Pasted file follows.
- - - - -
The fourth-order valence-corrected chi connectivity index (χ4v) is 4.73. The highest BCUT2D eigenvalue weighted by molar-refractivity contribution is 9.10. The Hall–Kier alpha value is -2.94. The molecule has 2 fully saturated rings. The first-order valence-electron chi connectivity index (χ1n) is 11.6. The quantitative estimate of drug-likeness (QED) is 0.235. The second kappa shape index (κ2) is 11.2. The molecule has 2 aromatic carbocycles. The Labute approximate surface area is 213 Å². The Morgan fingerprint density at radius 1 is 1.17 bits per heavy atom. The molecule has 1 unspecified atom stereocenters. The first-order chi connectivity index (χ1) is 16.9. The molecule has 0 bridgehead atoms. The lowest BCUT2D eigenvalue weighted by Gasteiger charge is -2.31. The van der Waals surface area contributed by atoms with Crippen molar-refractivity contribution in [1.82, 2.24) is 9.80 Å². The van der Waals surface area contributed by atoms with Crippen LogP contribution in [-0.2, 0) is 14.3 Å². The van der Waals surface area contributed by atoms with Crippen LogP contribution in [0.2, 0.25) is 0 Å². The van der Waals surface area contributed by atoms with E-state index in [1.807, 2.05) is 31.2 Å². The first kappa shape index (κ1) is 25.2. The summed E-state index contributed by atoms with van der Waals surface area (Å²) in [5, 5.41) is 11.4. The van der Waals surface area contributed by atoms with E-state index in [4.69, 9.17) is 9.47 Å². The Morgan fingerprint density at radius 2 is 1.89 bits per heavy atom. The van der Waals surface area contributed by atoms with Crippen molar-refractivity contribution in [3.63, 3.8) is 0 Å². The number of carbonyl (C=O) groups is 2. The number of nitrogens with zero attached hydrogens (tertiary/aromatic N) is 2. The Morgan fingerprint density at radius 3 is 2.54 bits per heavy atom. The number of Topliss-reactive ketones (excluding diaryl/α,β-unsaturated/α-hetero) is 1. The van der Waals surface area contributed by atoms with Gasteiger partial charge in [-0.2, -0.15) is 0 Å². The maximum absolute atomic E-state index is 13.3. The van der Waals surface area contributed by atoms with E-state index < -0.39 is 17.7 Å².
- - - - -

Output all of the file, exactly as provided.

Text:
The fourth-order valence-corrected chi connectivity index (χ4v) is 4.73. The highest BCUT2D eigenvalue weighted by molar-refractivity contribution is 9.10. The Hall–Kier alpha value is -2.94. The molecule has 2 fully saturated rings. The first-order valence-electron chi connectivity index (χ1n) is 11.6. The quantitative estimate of drug-likeness (QED) is 0.235. The second kappa shape index (κ2) is 11.2. The molecule has 2 aromatic carbocycles. The Labute approximate surface area is 213 Å². The Morgan fingerprint density at radius 1 is 1.17 bits per heavy atom. The molecule has 1 unspecified atom stereocenters. The first-order chi connectivity index (χ1) is 16.9. The molecule has 0 bridgehead atoms. The lowest BCUT2D eigenvalue weighted by Gasteiger charge is -2.31. The van der Waals surface area contributed by atoms with Crippen molar-refractivity contribution in [1.82, 2.24) is 9.80 Å². The van der Waals surface area contributed by atoms with Crippen LogP contribution in [-0.2, 0) is 14.3 Å². The van der Waals surface area contributed by atoms with Crippen LogP contribution in [0.2, 0.25) is 0 Å². The van der Waals surface area contributed by atoms with E-state index in [1.807, 2.05) is 31.2 Å². The first kappa shape index (κ1) is 25.2. The summed E-state index contributed by atoms with van der Waals surface area (Å²) in [5, 5.41) is 11.4. The van der Waals surface area contributed by atoms with E-state index in [4.69, 9.17) is 9.47 Å². The Morgan fingerprint density at radius 2 is 1.89 bits per heavy atom. The van der Waals surface area contributed by atoms with Crippen molar-refractivity contribution in [3.63, 3.8) is 0 Å². The number of carbonyl (C=O) groups is 2. The number of nitrogens with zero attached hydrogens (tertiary/aromatic N) is 2. The Morgan fingerprint density at radius 3 is 2.54 bits per heavy atom. The number of Topliss-reactive ketones (excluding diaryl/α,β-unsaturated/α-hetero) is 1. The van der Waals surface area contributed by atoms with Gasteiger partial charge in [-0.2, -0.15) is 0 Å². The maximum absolute atomic E-state index is 13.3. The van der Waals surface area contributed by atoms with E-state index < -0.39 is 17.7 Å².